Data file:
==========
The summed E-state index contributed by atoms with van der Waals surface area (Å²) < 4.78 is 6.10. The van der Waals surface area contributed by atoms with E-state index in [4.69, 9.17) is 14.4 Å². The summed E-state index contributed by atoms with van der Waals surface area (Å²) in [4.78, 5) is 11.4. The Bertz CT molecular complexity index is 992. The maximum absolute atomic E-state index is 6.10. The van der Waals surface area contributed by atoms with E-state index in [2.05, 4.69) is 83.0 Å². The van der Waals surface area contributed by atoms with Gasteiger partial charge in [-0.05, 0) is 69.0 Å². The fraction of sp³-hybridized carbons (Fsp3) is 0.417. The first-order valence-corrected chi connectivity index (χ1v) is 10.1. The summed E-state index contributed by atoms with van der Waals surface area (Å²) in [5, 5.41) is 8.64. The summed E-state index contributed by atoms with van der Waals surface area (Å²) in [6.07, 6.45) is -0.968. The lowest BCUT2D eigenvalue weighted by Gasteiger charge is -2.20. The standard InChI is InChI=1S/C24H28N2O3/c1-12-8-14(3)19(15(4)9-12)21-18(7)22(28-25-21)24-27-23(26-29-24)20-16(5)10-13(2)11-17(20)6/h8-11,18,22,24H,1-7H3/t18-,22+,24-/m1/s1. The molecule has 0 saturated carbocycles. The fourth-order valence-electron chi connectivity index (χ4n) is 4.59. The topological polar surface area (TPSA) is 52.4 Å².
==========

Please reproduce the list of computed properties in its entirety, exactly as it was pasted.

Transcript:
The summed E-state index contributed by atoms with van der Waals surface area (Å²) < 4.78 is 6.10. The van der Waals surface area contributed by atoms with E-state index in [4.69, 9.17) is 14.4 Å². The summed E-state index contributed by atoms with van der Waals surface area (Å²) in [4.78, 5) is 11.4. The Bertz CT molecular complexity index is 992. The maximum absolute atomic E-state index is 6.10. The van der Waals surface area contributed by atoms with E-state index in [2.05, 4.69) is 83.0 Å². The van der Waals surface area contributed by atoms with Gasteiger partial charge in [-0.05, 0) is 69.0 Å². The fraction of sp³-hybridized carbons (Fsp3) is 0.417. The first-order valence-corrected chi connectivity index (χ1v) is 10.1. The summed E-state index contributed by atoms with van der Waals surface area (Å²) in [5, 5.41) is 8.64. The summed E-state index contributed by atoms with van der Waals surface area (Å²) in [6.07, 6.45) is -0.968. The lowest BCUT2D eigenvalue weighted by Gasteiger charge is -2.20. The standard InChI is InChI=1S/C24H28N2O3/c1-12-8-14(3)19(15(4)9-12)21-18(7)22(28-25-21)24-27-23(26-29-24)20-16(5)10-13(2)11-17(20)6/h8-11,18,22,24H,1-7H3/t18-,22+,24-/m1/s1. The molecule has 0 saturated carbocycles. The fourth-order valence-electron chi connectivity index (χ4n) is 4.59. The topological polar surface area (TPSA) is 52.4 Å².